Dr. Rosenzweig's research involves the development of interdisciplinary methodologies to assess the potential impacts of and adaptations to global environmental change. A recipient of a Guggenheim Fellowship, she joins impact models with climate models to predict future outcomes of both land-based and urban systems under altered climate conditions. She is a Professor at Barnard College and a Senior Research Scientist at the Columbia Earth Institute.
David Schimel, Ph.D., National Ecological Observatory Network
Dr. David Schimel, Senior Scientist from the National Center for Atmospheric Research (NCAR), was named CEO of NEON in November, 2006. Since 1992, Dr. Schimel has served as a terrestrial scientist in NCAR’s Climate and Global Dynamics Division and as Founding co-Director of the Max-Planck Institute for Biogeochemistry. He also serves as the Editor in Chief of Ecological Applications for the Ecological Society of America. His career has focused on the large-scale relationships of land management and climate change on ecosystem processes and includes expertise in managing large, complex research projects, remote sensing, data management, modeling, and the application of ecological research to science policy development.
Craig Nicolson, Ph.D., University of Massachusetts-Amherst
Dr. Craig Nicolson is an Assistant Research Professor at the University of Massachusetts where he specializes in ecological modeling; conservation biology; sustainability and climate change; and watershed systems. His research focuses on the sustainability of natural resources important to people (e.g. large mammals and indigenous communities in Alaska, Canada and Mongolia, or clean drinking water from New England forests). He am particularly interested in understanding factors that affect these ‘ecosystem services’, including climate change, oil and gas extraction, and residential development. Dr. Nicolson works with teams of scientists and stakeholders to develop holistic understandings of complex system dynamics that include wildlife populations, the habitats in which they live, and the humans who depend on them. He builds computer simulation models using rule-based approaches and/or quantitative ecological analyses, and am particularly interested in applied issues with high societal relevance that bring together scientists from both the natural and social sciences.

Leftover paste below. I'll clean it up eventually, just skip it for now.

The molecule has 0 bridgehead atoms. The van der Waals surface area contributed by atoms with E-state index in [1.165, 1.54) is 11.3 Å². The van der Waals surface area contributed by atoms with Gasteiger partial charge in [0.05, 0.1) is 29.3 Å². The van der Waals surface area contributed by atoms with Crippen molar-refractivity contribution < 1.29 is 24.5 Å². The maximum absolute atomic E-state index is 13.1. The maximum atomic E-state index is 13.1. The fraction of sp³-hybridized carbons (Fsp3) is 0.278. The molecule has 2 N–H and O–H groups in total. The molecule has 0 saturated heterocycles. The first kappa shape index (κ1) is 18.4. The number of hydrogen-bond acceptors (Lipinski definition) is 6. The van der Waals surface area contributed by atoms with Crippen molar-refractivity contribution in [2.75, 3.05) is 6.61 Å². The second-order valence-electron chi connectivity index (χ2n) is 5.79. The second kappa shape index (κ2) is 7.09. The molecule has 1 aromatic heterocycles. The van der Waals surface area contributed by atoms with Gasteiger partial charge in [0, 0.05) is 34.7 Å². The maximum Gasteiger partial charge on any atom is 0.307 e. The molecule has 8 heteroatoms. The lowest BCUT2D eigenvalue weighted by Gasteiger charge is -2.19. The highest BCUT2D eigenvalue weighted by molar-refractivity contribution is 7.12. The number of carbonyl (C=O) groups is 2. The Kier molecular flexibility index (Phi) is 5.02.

Kirstin Dow, Ph.D., University of South Carolina
Dr. Kirstin Dow (Ph.D., Geography, Clark University) is in the Geography Department at USC. She is a social environmental geographer focusing on understanding vulnerability and risk to environmental hazards. Dow has investigated the response of water suppliers to the Climate Prediction Center's long-lead forecasts. This work has developed a strong basis for building deeper understanding of the role of climate information and the process of introducing innovations into the decision strategies of community water systems.
Paul Kirshen, Ph.D., Battelle Memorial Institute
Dr. Paul Kirshen is currently a research leader at Battelle Memorial Laboratories where he is working to develop a climate change adaptation practice that will address the multidimensional impacts of climate change. Prior to coming to Battelle, Dr. Kirshen was a Research Professor in the Department of Civil and Environmental Engineering at Tufts University. Dr. Kirshen holds a doctorate in Civil Engineering from Massachusetts Institute of Technology; an M.S. in Civil Engineering from Massachusetts Institute of Technology; and Sc.B. in Engineering from Brown University. Dr. Kirshen’s areas of expertise include: water resources planning and management, integrated assessment, climate change, water policy analysis, and hydrology.